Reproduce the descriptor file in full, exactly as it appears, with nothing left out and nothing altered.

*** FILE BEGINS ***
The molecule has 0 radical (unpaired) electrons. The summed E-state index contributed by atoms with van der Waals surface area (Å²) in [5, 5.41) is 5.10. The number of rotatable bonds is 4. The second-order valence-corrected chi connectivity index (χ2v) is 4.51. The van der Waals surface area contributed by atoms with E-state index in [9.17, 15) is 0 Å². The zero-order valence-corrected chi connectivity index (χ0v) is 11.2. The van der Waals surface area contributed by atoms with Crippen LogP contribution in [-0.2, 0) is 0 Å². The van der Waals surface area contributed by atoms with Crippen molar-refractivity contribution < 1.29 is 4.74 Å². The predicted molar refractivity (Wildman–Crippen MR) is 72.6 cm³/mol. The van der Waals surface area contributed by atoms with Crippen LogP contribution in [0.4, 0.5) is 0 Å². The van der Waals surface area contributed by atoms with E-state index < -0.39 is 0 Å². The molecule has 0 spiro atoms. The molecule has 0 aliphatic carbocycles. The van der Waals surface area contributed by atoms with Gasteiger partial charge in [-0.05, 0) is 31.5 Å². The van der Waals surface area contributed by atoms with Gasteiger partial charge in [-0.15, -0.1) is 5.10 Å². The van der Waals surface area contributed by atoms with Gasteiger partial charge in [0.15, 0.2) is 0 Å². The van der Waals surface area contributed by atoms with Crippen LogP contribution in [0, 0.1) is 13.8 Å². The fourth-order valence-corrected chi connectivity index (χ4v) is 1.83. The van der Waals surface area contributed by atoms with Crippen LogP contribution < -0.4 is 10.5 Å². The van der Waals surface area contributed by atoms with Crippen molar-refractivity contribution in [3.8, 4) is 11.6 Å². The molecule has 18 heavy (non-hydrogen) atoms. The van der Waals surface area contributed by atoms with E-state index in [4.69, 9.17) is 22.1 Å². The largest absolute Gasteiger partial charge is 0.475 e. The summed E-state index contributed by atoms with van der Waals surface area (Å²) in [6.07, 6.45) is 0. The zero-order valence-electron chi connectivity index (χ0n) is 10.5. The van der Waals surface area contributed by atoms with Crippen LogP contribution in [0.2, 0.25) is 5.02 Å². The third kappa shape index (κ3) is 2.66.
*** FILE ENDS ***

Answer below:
The molecule has 0 radical (unpaired) electrons. The summed E-state index contributed by atoms with van der Waals surface area (Å²) in [5, 5.41) is 5.10. The number of rotatable bonds is 4. The second-order valence-corrected chi connectivity index (χ2v) is 4.51. The van der Waals surface area contributed by atoms with E-state index in [9.17, 15) is 0 Å². The zero-order valence-corrected chi connectivity index (χ0v) is 11.2. The van der Waals surface area contributed by atoms with Crippen LogP contribution in [-0.2, 0) is 0 Å². The van der Waals surface area contributed by atoms with Crippen molar-refractivity contribution < 1.29 is 4.74 Å². The predicted molar refractivity (Wildman–Crippen MR) is 72.6 cm³/mol. The van der Waals surface area contributed by atoms with Crippen LogP contribution in [0.4, 0.5) is 0 Å². The van der Waals surface area contributed by atoms with E-state index < -0.39 is 0 Å². The molecule has 0 spiro atoms. The molecule has 0 aliphatic carbocycles. The van der Waals surface area contributed by atoms with Gasteiger partial charge in [-0.05, 0) is 31.5 Å². The van der Waals surface area contributed by atoms with Gasteiger partial charge in [-0.15, -0.1) is 5.10 Å². The van der Waals surface area contributed by atoms with Gasteiger partial charge in [0.15, 0.2) is 0 Å². The van der Waals surface area contributed by atoms with Crippen LogP contribution in [0, 0.1) is 13.8 Å². The fourth-order valence-corrected chi connectivity index (χ4v) is 1.83. The van der Waals surface area contributed by atoms with Crippen LogP contribution < -0.4 is 10.5 Å². The van der Waals surface area contributed by atoms with Crippen molar-refractivity contribution in [3.8, 4) is 11.6 Å². The molecule has 18 heavy (non-hydrogen) atoms. The van der Waals surface area contributed by atoms with E-state index in [4.69, 9.17) is 22.1 Å². The largest absolute Gasteiger partial charge is 0.475 e. The summed E-state index contributed by atoms with van der Waals surface area (Å²) in [6.07, 6.45) is 0. The zero-order valence-electron chi connectivity index (χ0n) is 10.5. The van der Waals surface area contributed by atoms with Crippen LogP contribution in [0.2, 0.25) is 5.02 Å². The third kappa shape index (κ3) is 2.66.